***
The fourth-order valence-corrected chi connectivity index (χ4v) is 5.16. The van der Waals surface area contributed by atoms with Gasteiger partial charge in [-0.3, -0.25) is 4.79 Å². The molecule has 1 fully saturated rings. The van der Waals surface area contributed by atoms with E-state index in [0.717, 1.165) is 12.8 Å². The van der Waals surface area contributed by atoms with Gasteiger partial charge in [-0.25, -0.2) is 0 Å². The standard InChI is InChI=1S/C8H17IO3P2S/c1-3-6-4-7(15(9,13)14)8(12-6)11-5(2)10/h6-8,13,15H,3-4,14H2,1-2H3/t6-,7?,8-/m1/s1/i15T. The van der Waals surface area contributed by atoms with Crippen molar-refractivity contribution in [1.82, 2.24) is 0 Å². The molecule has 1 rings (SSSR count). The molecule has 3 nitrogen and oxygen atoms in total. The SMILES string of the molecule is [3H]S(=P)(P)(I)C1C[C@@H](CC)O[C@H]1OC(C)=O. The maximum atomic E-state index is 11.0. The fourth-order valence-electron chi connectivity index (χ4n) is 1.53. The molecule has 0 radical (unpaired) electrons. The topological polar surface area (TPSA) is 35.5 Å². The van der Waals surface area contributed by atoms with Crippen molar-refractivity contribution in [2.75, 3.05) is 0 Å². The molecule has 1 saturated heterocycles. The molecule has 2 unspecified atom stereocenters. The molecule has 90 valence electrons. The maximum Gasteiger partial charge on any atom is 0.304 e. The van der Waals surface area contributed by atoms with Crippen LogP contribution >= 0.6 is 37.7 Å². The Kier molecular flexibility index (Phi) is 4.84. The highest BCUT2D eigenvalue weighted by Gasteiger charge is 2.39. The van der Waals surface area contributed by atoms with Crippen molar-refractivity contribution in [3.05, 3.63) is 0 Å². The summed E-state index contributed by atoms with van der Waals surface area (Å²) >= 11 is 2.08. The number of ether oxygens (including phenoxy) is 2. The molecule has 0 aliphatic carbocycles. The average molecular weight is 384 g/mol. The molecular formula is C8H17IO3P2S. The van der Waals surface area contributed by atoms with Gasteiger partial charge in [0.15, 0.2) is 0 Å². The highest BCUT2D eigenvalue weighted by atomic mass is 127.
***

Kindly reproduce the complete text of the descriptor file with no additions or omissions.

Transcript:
The fourth-order valence-corrected chi connectivity index (χ4v) is 5.16. The van der Waals surface area contributed by atoms with Gasteiger partial charge in [-0.3, -0.25) is 4.79 Å². The molecule has 1 fully saturated rings. The van der Waals surface area contributed by atoms with E-state index in [0.717, 1.165) is 12.8 Å². The van der Waals surface area contributed by atoms with Gasteiger partial charge in [-0.25, -0.2) is 0 Å². The standard InChI is InChI=1S/C8H17IO3P2S/c1-3-6-4-7(15(9,13)14)8(12-6)11-5(2)10/h6-8,13,15H,3-4,14H2,1-2H3/t6-,7?,8-/m1/s1/i15T. The van der Waals surface area contributed by atoms with Crippen molar-refractivity contribution in [1.82, 2.24) is 0 Å². The molecule has 1 rings (SSSR count). The molecule has 3 nitrogen and oxygen atoms in total. The SMILES string of the molecule is [3H]S(=P)(P)(I)C1C[C@@H](CC)O[C@H]1OC(C)=O. The maximum atomic E-state index is 11.0. The fourth-order valence-electron chi connectivity index (χ4n) is 1.53. The molecule has 0 radical (unpaired) electrons. The topological polar surface area (TPSA) is 35.5 Å². The van der Waals surface area contributed by atoms with Crippen molar-refractivity contribution in [2.75, 3.05) is 0 Å². The molecule has 1 saturated heterocycles. The molecule has 2 unspecified atom stereocenters. The molecule has 90 valence electrons. The maximum Gasteiger partial charge on any atom is 0.304 e. The van der Waals surface area contributed by atoms with Crippen LogP contribution >= 0.6 is 37.7 Å². The Kier molecular flexibility index (Phi) is 4.84. The highest BCUT2D eigenvalue weighted by Gasteiger charge is 2.39. The van der Waals surface area contributed by atoms with Crippen molar-refractivity contribution in [3.05, 3.63) is 0 Å². The summed E-state index contributed by atoms with van der Waals surface area (Å²) >= 11 is 2.08. The number of ether oxygens (including phenoxy) is 2. The molecule has 0 aliphatic carbocycles. The average molecular weight is 384 g/mol. The molecular formula is C8H17IO3P2S. The van der Waals surface area contributed by atoms with Gasteiger partial charge in [0.15, 0.2) is 0 Å². The highest BCUT2D eigenvalue weighted by atomic mass is 127.